Posted by Ben Malbon & Heidi Hackemer
I’ve just finished an awesome article in ‘New York’ magazine by Sam Anderson called ‘In Defense of Distraction‘. I say finished. I mean barely finished. I’ve been reading it for four days.
The truth is, it took me waaaaay too long to read the piece. Not because it’s not a really top quality dissection of the attention crash, its causes, and ramifications – it is – but because almost every sentence I read contained a phrase, name, concept or idea that I wanted to get more information about. I barely finished a single sentence in one go. I spent more time on Google than on the New York magazine site.
My colleague Heidi (@uberblond) also took a crack at it. In her desperate attempt to not meander off into conceptual undergrowth, she opened a new tab with a Google search every time a thought hit her. At the end of the article, she had racked up almost twenty tabs of where her mind wanted to go. It turned out we both struggled to finish what is a really excellent, highly readable article on a subject we’re both really into. Not good. Some would say pathetic.
In Anderson’s piece, David Meyer, one of the world’s leading experts on multitasking & cognition describes this phenomenon in bald, almost harrowing terms. He sees our distraction “as a full-blown epidemic—a cognitive plague that has the potential to wipe out an entire generation of focused and productive thought.”
This struck a chord with us, although we were both barely paying enough attention to the piece first time around to register the thought. Only when we compared notes did we recall skim-reading that quote as our bit-addled brains struggled to process thousands of concurrent potential search terms at once. Our mutually pathetic attempt at pointed concentration got both of us thinking: if two averagely-smart people can barely concentrate on something that *really* interests us, what does that mean about our ability to think creatively? Hmmmm . . .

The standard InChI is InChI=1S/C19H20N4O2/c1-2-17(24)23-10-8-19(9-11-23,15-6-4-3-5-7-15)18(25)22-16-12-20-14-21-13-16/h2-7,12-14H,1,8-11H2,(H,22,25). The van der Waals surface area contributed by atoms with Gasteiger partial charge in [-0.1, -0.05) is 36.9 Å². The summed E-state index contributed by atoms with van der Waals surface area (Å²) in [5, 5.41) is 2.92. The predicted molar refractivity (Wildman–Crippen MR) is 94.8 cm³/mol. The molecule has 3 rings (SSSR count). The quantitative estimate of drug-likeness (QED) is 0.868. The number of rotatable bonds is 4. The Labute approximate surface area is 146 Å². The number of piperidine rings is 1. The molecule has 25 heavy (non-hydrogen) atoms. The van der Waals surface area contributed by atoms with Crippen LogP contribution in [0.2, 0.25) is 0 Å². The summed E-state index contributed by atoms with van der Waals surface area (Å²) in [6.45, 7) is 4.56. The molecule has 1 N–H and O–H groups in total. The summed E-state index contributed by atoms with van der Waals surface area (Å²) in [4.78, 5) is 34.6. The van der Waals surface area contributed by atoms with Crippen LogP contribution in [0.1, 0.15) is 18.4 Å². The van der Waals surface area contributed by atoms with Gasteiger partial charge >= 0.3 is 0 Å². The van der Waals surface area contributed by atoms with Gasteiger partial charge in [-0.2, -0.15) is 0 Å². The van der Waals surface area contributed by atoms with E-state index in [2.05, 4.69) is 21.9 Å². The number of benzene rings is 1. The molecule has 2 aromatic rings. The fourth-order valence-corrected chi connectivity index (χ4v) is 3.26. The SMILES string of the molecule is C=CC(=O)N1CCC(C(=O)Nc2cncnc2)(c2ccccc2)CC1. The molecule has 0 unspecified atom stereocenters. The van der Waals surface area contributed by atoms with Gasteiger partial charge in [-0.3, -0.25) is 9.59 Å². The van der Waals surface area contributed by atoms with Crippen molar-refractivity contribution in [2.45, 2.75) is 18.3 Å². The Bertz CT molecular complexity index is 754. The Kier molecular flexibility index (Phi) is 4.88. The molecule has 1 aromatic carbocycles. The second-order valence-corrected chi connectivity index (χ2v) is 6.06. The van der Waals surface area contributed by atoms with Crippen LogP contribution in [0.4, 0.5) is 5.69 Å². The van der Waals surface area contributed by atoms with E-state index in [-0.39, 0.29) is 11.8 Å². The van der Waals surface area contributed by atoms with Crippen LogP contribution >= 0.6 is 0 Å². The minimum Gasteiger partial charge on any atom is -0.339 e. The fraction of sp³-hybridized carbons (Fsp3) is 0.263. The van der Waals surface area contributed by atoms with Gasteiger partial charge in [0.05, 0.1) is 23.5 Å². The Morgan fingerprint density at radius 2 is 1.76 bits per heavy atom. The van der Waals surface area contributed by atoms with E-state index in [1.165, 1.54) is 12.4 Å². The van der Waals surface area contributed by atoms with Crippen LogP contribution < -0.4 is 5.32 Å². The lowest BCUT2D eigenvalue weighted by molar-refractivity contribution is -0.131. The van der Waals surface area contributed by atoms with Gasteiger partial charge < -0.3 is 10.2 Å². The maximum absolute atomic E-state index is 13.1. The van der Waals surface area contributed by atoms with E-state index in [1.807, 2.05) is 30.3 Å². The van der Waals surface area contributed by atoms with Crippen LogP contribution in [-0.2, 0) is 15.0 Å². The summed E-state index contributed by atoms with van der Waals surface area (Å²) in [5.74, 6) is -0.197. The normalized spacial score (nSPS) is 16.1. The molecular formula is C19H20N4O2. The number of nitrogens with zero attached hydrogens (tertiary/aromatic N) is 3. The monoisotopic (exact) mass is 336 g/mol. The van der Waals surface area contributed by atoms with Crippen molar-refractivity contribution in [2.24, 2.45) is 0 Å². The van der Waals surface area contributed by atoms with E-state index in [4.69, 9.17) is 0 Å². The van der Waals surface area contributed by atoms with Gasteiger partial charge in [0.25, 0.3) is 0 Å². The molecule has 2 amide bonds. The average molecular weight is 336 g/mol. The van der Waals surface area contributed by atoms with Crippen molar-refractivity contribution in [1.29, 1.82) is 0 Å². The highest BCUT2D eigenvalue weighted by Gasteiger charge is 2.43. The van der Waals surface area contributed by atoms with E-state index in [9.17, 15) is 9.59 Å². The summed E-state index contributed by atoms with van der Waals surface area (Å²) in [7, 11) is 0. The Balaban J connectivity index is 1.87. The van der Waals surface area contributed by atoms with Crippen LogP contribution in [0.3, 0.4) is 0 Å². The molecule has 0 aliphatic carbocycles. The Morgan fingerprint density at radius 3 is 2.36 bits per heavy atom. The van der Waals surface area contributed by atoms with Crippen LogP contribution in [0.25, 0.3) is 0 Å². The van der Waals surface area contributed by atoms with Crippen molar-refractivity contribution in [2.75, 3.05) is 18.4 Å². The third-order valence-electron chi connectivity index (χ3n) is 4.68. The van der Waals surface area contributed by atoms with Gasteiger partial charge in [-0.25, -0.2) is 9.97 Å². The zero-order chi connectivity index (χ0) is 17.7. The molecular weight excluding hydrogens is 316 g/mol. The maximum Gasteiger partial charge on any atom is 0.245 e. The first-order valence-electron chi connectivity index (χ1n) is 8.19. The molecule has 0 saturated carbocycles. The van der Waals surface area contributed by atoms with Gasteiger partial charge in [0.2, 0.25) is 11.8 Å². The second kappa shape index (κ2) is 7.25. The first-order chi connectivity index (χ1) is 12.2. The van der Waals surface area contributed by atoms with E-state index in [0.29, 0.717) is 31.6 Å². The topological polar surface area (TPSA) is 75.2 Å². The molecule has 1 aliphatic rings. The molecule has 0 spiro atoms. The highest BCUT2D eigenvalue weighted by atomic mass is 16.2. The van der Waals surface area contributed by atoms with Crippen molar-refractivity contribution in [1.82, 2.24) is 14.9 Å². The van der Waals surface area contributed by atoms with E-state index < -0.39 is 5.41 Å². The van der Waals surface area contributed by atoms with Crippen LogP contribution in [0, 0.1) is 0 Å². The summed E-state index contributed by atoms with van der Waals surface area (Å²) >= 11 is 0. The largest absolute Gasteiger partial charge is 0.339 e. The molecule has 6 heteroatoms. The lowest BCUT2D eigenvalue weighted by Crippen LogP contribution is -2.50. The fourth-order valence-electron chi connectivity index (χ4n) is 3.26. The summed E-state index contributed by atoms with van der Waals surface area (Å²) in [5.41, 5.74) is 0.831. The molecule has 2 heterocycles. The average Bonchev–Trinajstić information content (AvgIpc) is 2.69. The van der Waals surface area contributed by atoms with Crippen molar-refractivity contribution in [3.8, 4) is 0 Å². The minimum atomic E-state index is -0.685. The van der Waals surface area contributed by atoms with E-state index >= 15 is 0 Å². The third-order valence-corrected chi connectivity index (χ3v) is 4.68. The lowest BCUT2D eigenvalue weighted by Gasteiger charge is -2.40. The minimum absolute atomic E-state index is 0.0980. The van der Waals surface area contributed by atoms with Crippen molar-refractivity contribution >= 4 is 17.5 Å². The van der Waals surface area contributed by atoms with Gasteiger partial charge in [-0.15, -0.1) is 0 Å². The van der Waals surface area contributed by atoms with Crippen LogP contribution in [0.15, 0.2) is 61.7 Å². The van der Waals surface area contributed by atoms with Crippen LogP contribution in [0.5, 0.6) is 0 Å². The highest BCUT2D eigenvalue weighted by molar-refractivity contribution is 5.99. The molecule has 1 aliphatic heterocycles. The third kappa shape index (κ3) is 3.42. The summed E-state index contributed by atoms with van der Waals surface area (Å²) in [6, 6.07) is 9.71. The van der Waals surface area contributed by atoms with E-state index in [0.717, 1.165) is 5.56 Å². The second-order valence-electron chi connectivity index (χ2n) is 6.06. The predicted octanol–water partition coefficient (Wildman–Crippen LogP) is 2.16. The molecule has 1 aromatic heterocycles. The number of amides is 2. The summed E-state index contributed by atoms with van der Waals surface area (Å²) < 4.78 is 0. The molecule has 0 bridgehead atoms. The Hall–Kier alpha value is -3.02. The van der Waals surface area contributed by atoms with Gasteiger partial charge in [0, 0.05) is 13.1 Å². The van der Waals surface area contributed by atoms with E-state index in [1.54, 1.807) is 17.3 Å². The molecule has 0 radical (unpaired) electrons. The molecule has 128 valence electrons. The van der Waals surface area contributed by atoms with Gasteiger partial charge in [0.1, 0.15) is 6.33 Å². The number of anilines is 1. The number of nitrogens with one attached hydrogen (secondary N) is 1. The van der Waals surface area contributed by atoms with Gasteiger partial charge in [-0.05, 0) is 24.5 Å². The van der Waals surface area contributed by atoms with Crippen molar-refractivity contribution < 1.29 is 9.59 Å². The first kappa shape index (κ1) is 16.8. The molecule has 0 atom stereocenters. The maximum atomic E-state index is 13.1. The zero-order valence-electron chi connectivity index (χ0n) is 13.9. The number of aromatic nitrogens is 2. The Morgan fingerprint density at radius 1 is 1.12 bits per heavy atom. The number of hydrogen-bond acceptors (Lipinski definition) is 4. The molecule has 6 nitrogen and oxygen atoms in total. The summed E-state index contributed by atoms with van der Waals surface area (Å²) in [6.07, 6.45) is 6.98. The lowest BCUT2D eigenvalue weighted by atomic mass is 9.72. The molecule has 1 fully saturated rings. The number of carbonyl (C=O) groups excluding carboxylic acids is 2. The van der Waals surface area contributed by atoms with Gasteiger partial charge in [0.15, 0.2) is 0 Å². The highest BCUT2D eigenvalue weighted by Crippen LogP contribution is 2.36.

Well we haven’t got any smart answers to that one, but fortunately, as we both took so long to finish the piece, in the meantime something on this theme snuck in and offered an interesting counter-argument. A recent piece in Wired magazine by David Allen, ‘How to be creative amid chaos‘, proposes using the disordered reality of over-stimulation, continuous partial attention and multi-tasking as a liberating force that can feed, not stifle, creativity. Allen muses on how, perhaps, the skill of the next generation might lie on mastering how to extract meaning from this cacophony. He cites the example of Evan Taubenfeld, a guitarist and producer in a rock band.
He was telling me how he’s learned to produce an album most effectively. Some of the best ideas for his songs happen while he and his band are working on another one. Now he has a whiteboard in the studio. They’ll be in the middle of one thing, suddenly get inspired about something else, and stop to capture it. Evan said it’s chaotic, but once the band got used to it and trusted the process, they were way more productive and more creative than ever. Before he realised the power of capturing thoughts as they occur, and building in just the kind of structures that he needed to foster and support the process, he experienced lots of wasted and frustrated energy, with much less output. Trying to exert the “discipline” of staying focused on one song at a time stifled his creativity. The coolest thing about the new process, he said, was that making music was fun again.
We thought this was cool, and inspiring. And we’re now less worried about not finishing pieces we start. Far from trying to install some form of order around the cacophony, maybe we should jump into it? Maybe we resist order and accept that it’s from within that craziness that we might craft and find creativity?
You need chaos in your soul to give birth to a dancing star. (Nietzsche)